the name is written indifferently with the single and double ν
in inscriptions and coins, as well as in ancient authors: Eth. Κρανώνιος
), a town of Pelasgiotis, in Thessaly, situated S.W. of Larissa, and at the distance of 100 stadia from Gyrton, according to Strabo (vii. p.330
, frag. 14). Its most ancient name is said to have been Ephyra; and Homer, in his account of the wars of the Ephyri and Phlegyae, is supposed by the ancient commentators to have meant the people afterwards called Crannonians and Gyrtonians respectively. (Il. 13.301
; Strab. l.c.
ix. p. 442; Steph. B. sub voce Κραννών
). Pindar likewise speaks of the Crannonii under the name of Ephyraei (Pyth.
10.85). Crannon was the residence of the wealthy and powerful family of the Scopadae, whose numerous flocks and herds grazed in the fertile plain surrounding the city. (Theocr. 16.36.) Diactorides, one of the Scopadae of Crannon, was a suitor for the hand of the daughter of Cleisthenes of Sicyon. (Hdt. 6.127
.) Simonides resided some time at Crannon, under the patronage of the Scopadae; and there was a celebrated story current in antiquity respecting the mode in which the Dioscuri preserved the poet's life when the Scopadae were crushed by the falling in of the roof of a building. (Cic. de Orat. 2.86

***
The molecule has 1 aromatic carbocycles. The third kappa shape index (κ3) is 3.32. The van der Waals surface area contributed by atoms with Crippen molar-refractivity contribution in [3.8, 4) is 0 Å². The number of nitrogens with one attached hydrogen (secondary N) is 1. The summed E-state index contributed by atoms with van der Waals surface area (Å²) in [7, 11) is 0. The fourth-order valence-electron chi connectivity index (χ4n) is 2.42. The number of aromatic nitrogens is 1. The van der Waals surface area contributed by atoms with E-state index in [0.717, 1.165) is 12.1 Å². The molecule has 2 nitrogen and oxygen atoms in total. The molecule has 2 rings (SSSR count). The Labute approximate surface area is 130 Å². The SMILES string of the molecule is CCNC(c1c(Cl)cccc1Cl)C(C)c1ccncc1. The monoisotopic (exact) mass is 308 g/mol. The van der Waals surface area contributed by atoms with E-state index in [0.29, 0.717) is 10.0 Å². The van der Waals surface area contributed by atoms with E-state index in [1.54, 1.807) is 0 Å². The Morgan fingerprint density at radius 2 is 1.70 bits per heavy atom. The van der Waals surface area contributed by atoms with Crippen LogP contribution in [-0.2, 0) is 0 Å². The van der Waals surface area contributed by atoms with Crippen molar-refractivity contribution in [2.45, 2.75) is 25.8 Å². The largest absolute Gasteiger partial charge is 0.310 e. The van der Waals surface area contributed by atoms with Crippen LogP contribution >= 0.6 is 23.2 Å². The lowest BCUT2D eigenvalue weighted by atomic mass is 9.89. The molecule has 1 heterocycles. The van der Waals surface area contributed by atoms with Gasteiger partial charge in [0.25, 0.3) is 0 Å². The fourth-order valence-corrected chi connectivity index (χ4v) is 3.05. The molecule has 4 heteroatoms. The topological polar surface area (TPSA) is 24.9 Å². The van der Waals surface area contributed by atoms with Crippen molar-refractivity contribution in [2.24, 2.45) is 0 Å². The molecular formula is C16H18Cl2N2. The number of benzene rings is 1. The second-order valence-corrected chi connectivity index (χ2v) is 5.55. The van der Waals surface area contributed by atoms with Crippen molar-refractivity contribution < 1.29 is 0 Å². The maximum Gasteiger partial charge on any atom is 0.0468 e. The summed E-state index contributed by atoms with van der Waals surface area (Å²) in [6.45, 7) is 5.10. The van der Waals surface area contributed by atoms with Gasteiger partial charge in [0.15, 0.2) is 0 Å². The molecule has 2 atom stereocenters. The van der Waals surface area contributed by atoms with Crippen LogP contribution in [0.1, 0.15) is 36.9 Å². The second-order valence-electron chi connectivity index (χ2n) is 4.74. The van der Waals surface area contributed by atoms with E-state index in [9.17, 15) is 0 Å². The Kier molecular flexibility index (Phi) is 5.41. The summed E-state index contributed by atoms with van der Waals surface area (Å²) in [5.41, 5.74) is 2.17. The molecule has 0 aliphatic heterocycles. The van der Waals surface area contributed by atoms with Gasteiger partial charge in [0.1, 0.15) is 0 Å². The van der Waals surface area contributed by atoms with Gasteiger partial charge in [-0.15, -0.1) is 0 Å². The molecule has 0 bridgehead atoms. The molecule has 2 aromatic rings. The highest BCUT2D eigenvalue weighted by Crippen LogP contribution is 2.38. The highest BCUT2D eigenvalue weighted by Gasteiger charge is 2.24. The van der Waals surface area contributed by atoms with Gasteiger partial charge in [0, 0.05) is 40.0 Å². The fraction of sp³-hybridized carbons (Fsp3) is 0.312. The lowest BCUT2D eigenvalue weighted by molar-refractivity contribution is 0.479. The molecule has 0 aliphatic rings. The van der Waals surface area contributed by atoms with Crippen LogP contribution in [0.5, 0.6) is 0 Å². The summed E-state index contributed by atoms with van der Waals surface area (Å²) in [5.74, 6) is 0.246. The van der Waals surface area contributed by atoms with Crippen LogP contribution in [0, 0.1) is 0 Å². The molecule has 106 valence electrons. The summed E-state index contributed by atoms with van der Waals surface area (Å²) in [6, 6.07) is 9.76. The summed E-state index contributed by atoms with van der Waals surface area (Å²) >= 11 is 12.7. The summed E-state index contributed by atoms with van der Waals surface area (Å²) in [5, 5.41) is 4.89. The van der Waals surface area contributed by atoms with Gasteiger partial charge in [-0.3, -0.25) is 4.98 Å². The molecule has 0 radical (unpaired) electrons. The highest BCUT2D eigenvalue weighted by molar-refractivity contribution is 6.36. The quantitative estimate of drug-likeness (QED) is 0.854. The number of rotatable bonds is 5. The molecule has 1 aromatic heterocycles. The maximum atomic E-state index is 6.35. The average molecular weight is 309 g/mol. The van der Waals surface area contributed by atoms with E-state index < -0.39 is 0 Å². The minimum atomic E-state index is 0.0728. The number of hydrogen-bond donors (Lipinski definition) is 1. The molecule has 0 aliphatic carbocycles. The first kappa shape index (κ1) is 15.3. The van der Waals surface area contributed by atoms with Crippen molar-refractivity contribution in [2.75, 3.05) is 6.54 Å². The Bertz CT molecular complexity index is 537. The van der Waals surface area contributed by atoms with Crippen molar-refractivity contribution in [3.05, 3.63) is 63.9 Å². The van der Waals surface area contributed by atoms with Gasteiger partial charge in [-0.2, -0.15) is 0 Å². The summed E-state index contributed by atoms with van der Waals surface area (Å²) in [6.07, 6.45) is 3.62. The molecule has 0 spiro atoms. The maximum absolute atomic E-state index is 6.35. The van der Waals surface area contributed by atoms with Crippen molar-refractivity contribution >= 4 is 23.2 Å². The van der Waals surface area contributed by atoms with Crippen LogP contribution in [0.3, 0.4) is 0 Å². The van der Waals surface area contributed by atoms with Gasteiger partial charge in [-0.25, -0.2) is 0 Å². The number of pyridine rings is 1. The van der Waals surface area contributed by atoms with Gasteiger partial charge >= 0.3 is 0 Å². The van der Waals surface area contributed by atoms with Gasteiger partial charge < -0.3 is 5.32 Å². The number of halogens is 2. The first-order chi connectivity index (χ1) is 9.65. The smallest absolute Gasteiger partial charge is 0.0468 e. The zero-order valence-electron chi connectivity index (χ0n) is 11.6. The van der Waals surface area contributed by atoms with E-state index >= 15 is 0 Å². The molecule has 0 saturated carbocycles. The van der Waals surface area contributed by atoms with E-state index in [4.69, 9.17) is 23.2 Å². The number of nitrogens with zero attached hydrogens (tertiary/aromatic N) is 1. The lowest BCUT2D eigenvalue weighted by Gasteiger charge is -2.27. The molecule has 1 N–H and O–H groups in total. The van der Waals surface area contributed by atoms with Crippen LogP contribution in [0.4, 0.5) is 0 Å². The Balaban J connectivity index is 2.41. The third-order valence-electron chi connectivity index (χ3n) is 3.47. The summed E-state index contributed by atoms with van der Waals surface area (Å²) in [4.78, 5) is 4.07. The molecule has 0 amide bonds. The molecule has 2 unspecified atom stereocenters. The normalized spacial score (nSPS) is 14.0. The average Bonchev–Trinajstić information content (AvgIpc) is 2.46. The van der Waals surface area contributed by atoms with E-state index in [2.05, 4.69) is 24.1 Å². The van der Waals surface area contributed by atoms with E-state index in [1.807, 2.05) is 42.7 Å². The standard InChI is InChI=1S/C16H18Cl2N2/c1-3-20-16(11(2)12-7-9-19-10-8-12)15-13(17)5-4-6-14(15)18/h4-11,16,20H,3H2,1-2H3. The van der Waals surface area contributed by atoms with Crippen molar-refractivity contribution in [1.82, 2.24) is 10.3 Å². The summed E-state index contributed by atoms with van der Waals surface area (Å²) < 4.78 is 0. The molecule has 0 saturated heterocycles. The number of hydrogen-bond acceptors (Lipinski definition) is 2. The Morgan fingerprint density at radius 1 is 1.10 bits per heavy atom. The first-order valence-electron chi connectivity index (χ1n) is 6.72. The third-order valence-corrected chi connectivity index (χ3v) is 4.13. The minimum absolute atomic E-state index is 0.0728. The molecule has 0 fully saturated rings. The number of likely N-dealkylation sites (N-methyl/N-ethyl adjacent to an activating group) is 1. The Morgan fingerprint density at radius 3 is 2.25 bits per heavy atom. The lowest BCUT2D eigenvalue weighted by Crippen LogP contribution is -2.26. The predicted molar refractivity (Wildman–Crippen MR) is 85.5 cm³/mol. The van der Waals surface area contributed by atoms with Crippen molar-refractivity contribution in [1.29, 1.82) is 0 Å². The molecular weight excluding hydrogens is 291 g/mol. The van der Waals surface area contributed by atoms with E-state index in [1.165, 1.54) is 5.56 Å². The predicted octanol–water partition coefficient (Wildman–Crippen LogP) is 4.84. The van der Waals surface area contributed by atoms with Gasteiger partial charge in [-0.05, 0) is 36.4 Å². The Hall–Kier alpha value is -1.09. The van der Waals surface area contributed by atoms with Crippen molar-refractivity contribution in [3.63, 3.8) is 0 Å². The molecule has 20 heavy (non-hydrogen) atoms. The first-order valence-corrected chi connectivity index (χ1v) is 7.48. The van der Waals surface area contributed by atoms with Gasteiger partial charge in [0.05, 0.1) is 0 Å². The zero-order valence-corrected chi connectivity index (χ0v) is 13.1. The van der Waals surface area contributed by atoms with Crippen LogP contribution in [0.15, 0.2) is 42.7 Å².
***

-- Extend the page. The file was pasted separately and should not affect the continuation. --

: the story is related in the Dict. of Biogr.
vol. iii. p. 834.)
In the first year of the Peloponnesian War (B.C. 431) the Crannonians, together with some of the other Thessalians, sent troops to the assistance of the Athenians. (Thuc. 2.22
.) In B.C. 394 they are mentioned as allies of the Boeotians, who molested Agesilaus in his march through Thessaly on his return from Asia. (Xen. Hell. 4.3. 3
) In B.C. 191 Crannon was taken by Antiochus. (Liv. 36.10
It is mentioned again in the war with Perseus. (Liv. 42.65
.) Catullus (64.35
) speaks of it as a declining place in his time:--“Deseritur Scyros: linquunt Phthiotica Tempe, Cranonisque domos, ac moenia Larissaea.”
Its name occurs in Pliny (4.8.15
). Its site has: been fixed by Leake at some ruins called Paleá Lárissa,
situated half an hour from Hadjilár,
which is distant 2 hours and 27 minutes from Lárissa.
At Pálea Lárissa
Leake found an ancient inscription [p. 1.700]
containing the name of Crannon.
The name of the ruins shows that they were once more considerable than they are at present; but even now “some foundations of the walls of the town, or more probably of the citadel, may be traced along the edge of a quadrangular height called Paléokastro,
which is nearly a mile in circumference, and towards the upper part of which are some vestiges of a transverse wall, forming a double inclosure.
This height, and all the fields around, are covered with pottery; and on the side of the height, or on the rise of the hills behind it, are eight or nine small tumuli.” (Leake, Northern Greece,
vol. iii. p. 363, seq.)